Karen has been trawling for digitized copies of Gow strathspey publications, eagerly hunting for more ingratiating dedications. To no avail, so far – she’ll have to go and look at “real” copies of the books that haven’t been digitized! However, that doesn’t mean she didn’t unearth interesting nuggets of information.
In 1792, Niel Gow published his A Third Collection of Strathspey Reels &c for the Piano-forte, Violin and Violoncello. Dedicated on the title-page to The Marchioness of Tweeddale, there is no additional prefatory commentary on the first page. But the first interesting fact is that the harp isn’t listed amongst the instruments. Indeed, a tiny little footnote on p.1 whispers, ‘NB. The small Notes throughtout the Book shows the Chords for the Piano-Forte.’ (Although the piano was gaining popularity, it wasn’t etirely ‘bye-bye harp’, for it was still being mentioned in the Gows’ Complete Repository books.)
And the second interesting thing is this: apparently for the first time, he made a copyright statement at the bottom of the first page:
“The Author thinks proper to mention, that the Tunes which are not Composed by him are Published by Authority of the Different Composers, which has induced him to secure the Book in Stationers Hall According to Act of Parliament.”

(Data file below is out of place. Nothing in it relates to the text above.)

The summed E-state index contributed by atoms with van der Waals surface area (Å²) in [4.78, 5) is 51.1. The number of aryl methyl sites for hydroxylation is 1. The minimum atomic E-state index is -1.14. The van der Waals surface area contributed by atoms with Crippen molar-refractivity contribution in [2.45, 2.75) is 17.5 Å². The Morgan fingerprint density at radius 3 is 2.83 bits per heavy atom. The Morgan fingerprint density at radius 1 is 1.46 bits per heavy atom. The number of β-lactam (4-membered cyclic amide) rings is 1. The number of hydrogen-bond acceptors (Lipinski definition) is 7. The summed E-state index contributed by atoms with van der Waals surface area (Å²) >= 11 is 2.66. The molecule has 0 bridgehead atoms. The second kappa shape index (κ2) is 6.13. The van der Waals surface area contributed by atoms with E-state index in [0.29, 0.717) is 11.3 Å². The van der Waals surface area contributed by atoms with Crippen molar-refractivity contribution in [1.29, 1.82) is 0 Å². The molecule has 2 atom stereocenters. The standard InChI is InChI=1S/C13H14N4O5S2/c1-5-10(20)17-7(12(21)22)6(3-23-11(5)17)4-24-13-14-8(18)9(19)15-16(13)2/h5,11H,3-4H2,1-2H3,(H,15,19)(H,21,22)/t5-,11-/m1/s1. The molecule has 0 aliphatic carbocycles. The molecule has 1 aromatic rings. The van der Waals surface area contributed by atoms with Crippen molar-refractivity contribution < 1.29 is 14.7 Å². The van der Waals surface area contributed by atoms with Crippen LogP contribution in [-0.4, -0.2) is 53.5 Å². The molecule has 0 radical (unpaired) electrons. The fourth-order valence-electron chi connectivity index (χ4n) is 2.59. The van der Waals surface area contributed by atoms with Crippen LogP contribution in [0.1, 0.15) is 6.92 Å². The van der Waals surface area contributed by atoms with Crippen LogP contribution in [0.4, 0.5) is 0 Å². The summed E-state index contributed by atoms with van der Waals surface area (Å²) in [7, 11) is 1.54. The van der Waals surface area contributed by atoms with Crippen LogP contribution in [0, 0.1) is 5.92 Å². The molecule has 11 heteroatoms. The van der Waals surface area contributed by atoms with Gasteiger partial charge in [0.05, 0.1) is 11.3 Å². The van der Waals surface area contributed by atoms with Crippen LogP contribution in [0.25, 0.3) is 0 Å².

And sure enough, Michael Kassler’s index, Music Entries at Stationers’ Hall 1710-1818 shows the book listed there on 7 March 1792. The amount of music being submitted had started to rise significantly after 1784, and maybe by this time the Gows had decided it was time to jump on the bandwagon. However, there isn’t another Gow publication listed until 11 January 1800, when Niel’s son Nathaniel submitted Lady Mary Ramsay’s Strathspey, and the Earl of Dalhousie’s Reel. A new medley, danced at the Edinburgh Assembly, etc., etc., Composed by Nathaniel Gow. To which is added, Three favorite Tunes. Again, on 3 June 1801, Niel Gow’s A Fourth Collection of Strathspey Reels, etc was listed in the Stationers’ Hall book.
The Gows must have submitted their publications somewhat spasmodically. Maybe the London brother, John, took a whole bundle at once, for Parts 2 and 3 of the Repository along with the 4th and 5th Collection of Strathspeys were all listed in Stationers’ Hall on 6 October 1815.
Kassler’s listing ends in 1818, because one of his sources was music impresario William Hawes’ manuscript, ‘A List of Music Entered at Stationers’ Hall, from January 1, 1789, to January 1, 1819′. (see Kassler (2004), vii-xxviii) And this means that the whole Gow publishing history remains, to date, only partially documented. The Bass Culture project will amplify it to some extent, but the full story remains to be told in future!